SAN DIEGO -- In 1998, retired Special Forces operators forced CNN to apologize for a story alleging that American troops had used nerve gas in Laos during a secret 1970 mission called Operation Tailwind. Although Special Forces alumni responding to the story used Web-based technologies to communicate with each other and with CNN, blogs did not then exist. Slandered veterans could not talk with each other in real time, or expect help from anyone outside their own circles. Nevertheless, these experts in "force multiplication" succeeded in getting the story's producer sacked.
One year later, Pyra Labs added Blogger software to the collection of Internet tools already on the market. Blogger leveraged the increasing popularity of all things Web to make "asymmetrical warfare" by non-journalists against inaccuracies in Big Media easier than it had been before. Its debut set in motion a chain of events that would eventually cause CBS News and its iconic anchorman to come belatedly to grips with the idea that their own credibility had gone the way of Jonathan Livingston Seagull: lost in a painted sky, where the clouds are hung for the poet's eye, and the breaking news bites the network guy.
But Dan Rather's comeuppance is just the latest in a string of advances for "participatory journalism" that goes back to the September 11, 2001 terrorist attacks. Thousands of people discussed those attacks and their implications on the Internet, and more than a few of these people either started blogs at that time or saw their existing efforts come to sudden prominence.
The first old-media stalwart to feel the glare of the new spotlight was British journalist Robert Fisk. Fisk had gone native in his reflexive disdain for all things Western long before 2001. But it was after 9-11 that the columns he wrote during the first phase of America's war on the Taliban and its terrorist sympathizers received point-by-point refutation from popular bloggers. Fisk was on the ground in Afghanistan with press credentials. Despite that, every dispatch he filed seemed to spawn informed rebuttal. Ken Layne, himself a journalist and one of the people exasperated by Fisk's transparent bias, famously quipped that thanks to the Internet, "we can fact-check your ass." Layne and others made good on that boast, linking to Fisk's original writing and publishing annotated disputes with him on their personal blogs. By December 2001, when Fisk wrote a self-loathing reaction to his own mugging by a Muslim mob, his name had become shorthand for the withering refutation that his columns usually received.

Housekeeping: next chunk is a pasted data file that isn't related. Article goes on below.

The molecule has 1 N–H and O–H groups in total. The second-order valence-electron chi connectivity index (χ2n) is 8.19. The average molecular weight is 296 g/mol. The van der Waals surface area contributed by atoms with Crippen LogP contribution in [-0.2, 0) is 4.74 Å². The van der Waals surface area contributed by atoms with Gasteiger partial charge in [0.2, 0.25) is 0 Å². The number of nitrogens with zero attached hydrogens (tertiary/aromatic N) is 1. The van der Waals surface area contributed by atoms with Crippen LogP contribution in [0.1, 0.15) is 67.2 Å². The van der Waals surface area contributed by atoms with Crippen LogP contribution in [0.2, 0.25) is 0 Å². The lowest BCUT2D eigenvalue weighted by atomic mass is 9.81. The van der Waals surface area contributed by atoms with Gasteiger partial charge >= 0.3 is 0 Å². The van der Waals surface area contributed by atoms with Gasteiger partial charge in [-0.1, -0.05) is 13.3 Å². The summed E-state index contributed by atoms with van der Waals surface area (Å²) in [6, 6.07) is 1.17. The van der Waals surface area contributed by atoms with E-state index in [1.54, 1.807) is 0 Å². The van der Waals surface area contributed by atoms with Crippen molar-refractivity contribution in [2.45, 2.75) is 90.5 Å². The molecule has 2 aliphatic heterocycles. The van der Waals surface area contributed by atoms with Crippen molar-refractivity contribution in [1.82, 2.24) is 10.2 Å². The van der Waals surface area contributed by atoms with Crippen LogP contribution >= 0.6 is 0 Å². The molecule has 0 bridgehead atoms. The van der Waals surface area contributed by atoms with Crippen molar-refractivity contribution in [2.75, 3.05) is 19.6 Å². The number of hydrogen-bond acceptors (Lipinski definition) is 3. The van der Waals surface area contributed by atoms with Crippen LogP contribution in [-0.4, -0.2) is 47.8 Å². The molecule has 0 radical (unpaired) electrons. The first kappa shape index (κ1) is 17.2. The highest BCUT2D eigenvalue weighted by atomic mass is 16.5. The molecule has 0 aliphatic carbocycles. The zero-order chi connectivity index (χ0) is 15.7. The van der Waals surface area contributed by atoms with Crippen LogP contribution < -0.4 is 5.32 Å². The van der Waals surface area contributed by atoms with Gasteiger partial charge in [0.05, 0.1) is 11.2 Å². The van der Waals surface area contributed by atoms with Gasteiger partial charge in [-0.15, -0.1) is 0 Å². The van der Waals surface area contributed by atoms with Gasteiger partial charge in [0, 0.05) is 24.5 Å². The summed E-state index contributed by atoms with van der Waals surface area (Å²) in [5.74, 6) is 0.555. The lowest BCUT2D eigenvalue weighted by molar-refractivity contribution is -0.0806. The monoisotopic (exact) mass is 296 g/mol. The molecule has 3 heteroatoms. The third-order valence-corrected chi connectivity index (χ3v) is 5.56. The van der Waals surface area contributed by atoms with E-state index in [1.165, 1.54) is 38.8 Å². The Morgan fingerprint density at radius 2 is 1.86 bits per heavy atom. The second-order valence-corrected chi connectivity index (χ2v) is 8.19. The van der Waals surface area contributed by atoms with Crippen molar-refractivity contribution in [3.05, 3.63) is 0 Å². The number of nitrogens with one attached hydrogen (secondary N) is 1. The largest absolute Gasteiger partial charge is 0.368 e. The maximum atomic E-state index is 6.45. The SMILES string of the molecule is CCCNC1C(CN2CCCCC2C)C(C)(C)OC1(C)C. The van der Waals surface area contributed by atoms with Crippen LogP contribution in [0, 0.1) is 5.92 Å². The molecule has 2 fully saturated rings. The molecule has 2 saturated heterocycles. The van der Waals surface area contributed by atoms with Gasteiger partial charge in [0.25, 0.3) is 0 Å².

Blogs and bloggers were not at that time trading lead guitar licks with well-known Web pages or bulletin boards, but they filled an important niche, like the rumbling bass under "Spirit in the Sky" or the clink of the cowbell that jump-starts "Honky Tonk Woman."
THIS RELATIVE OBSCURITY was short-lived. By July 2002, a columnist for the Arab News would complain that Wall Street Journal online blogger James Taranto was doing in cyberspace what Arab nemesis Ariel Sharon was doing on the ground. Later the same year, bloggers scuttled Senator Trent Lott's career by calling mainstream attention to his fawning praise for even the segregationist parts of an elderly colleague's record.